MURRAY —If the 2020 Kentucky primary election in Calloway County proved anything, it definitely appears to be that its residents can utilize other means than going to a polling place on the day of an election to cast votes. 

Tuesday morning, the Calloway County Clerk’s Office unveiled the official results for the primary, which was conducted a week earlier at a single precinct — the CFSB Center on the Murray State University campus — as a means to control the spread of COVID-19. And when those were released, they revealed that Calloway voters had chosen to vote absentee this time by an overwhelming margin. 

It also resulted in a turnout of about 24% of Calloway County’s registered voters, which is higher than in some previous years, where primaries in the county resulted in single-digit turnouts.

“Considering everything we had to deal with, that’s pretty good,” Faulkner said. “You had only going to one place (on the day of the election), which was really different, plus you had mail-in and absentee voting going on for two weeks.

“I think what we’ve learned from this is, first, not to dread the unknown. It really may work out for the best in the end. I’ve also learned that it takes quite a few people to get something like this done. Of course, it takes quite a few people to get anything done in an election and I appreciate every one of them. I also appreciate the voters. They were great on how to handle things and any questions they had, we walked them through it. 

“There were a lot of questions too, but now, I think we have it where, if it happened again, I’ll feel much more comfortable and confident in it and we’ll also be better prepared.”

Faulkner said that in the final few months leading to the primary, she did have fears, simply because there were so many unknowns involved. In other words, no election, at least in recent memory, had been designed to have more voters participate outside of the polling place than inside one. 

“It looked much better than I expected. I was afraid of chaos,” she said, immediately recognizing those people most instrumental in the real picture being much different, and better, than she was anticipating. “I didn’t doubt anything about the team (namely the personnel at the clerk’s office, as well as members of the Calloway County Board of Elections and the poll workers) and I had all of the confidence in them.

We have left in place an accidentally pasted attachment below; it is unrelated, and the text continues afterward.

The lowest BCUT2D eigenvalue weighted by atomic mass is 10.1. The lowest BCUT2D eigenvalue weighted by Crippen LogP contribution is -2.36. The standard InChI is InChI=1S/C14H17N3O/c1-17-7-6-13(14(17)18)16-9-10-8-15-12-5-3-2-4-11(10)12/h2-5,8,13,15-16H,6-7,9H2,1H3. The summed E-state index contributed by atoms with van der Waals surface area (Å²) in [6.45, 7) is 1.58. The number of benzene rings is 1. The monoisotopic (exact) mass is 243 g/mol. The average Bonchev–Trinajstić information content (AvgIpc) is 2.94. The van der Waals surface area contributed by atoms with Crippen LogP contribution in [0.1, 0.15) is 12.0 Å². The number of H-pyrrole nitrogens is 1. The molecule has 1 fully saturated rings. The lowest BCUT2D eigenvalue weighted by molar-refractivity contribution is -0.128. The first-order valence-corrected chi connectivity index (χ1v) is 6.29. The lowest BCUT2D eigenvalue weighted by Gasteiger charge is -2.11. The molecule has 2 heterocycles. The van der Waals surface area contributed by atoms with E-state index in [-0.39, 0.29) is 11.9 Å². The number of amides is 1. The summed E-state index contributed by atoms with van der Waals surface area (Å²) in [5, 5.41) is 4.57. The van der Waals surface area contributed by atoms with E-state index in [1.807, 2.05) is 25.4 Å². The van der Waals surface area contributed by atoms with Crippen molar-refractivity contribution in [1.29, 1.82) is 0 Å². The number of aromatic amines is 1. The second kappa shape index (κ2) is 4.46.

“Organization was very important and this was group was super organized. We had two weeks (at the Miller Courthouse Annex) for in-person absentee voting and we’re used to doing all of that at our office and, being outside our office, that worried me a little. What happened? It worked really well.”

Calloway County Democratic Party Chairman David Ramey said he believes that, while a pandemic caused the increase in absentee voting, the results speak for themselves. 

“I think one of the things we’ve done with expanded voting is obvious; we’ve seen a lot more people exercise the opportunity to vote and we’re going to have a significant conversation between now and November,” Ramey said. “Some people are going to want to go backwards and put restrictions on voting again to make it harder for people to vote.

“It’s a historic primary turnout in a presidential year. If you had talked to anybody earlier in the year, the estimate statewide was a turnout of maybe 10 percent. The governor (Andy Beshear, a Democrat) and the Republican Secretary of State (Michael Adams) had an agreement on this and I think it’s worked very well.”

Statewide numbers Tuesday are indicating that the statewide turnout is about 29%. That is about 9% higher than four years ago. 

Still, Kentucky 1st District GOP Chairman Greg DeLancey said that, while that is improved, the numbers themselves are still quite low.

“It’s good to see people engaged in the process,” he said of the improvement in the commonwealth, “but that’s still pretty bad.

“We had to do voting like this because it was an unusual situation (with the pandemic), but I am hoping that we don’t have to do this in November, and I’m like a lot of people who don’t want to create more of an opportunity for fraud and abuse. When you’re in-person, you present a photo ID and there’s no doubt that you are who you say you are.

“You’ve got to do the best thing you can do and I think Michael Adams and the Secretary of State’s Office did the best they could under the circumstances. Going forward, hopefully we can get through the November election with more in-person voting. 

Statewide, President Donald Trump handily won the GOP primary with 86.6% of the vote, while former Vice President Joe Biden took the Democrats’ side of the presidential race with 67.9%. Meanwhile, the most closely-watched race was for U.S. Senator, where longtime incumbent Mitch McConnell, the Senate Majority Leader, easily rejected the challenges of several opponents to win the GOP side, while former Marine fighter pilot Amy McGrath managed to emerge with the Democrats’ nomination by a 45% to 43% margin over state Rep. Charles Booker.

In the Kentucky 1st District Court of Appeals race, Chris McNeill of Paducah won Calloway County by more than 500 votes over Jenny Hines, also of Paducah. Both are Murray State University alums. The district encompasses the 24 westernmost counties of the commonwealth and results from the other counties show McNeill earning about 33,000 votes with Hines second with more than 24,000 votes. 

They were joined in the race by another Murray State alum, René Williams, a circuit judge in Dixon, who emerged with 14,000 votes and third place. 

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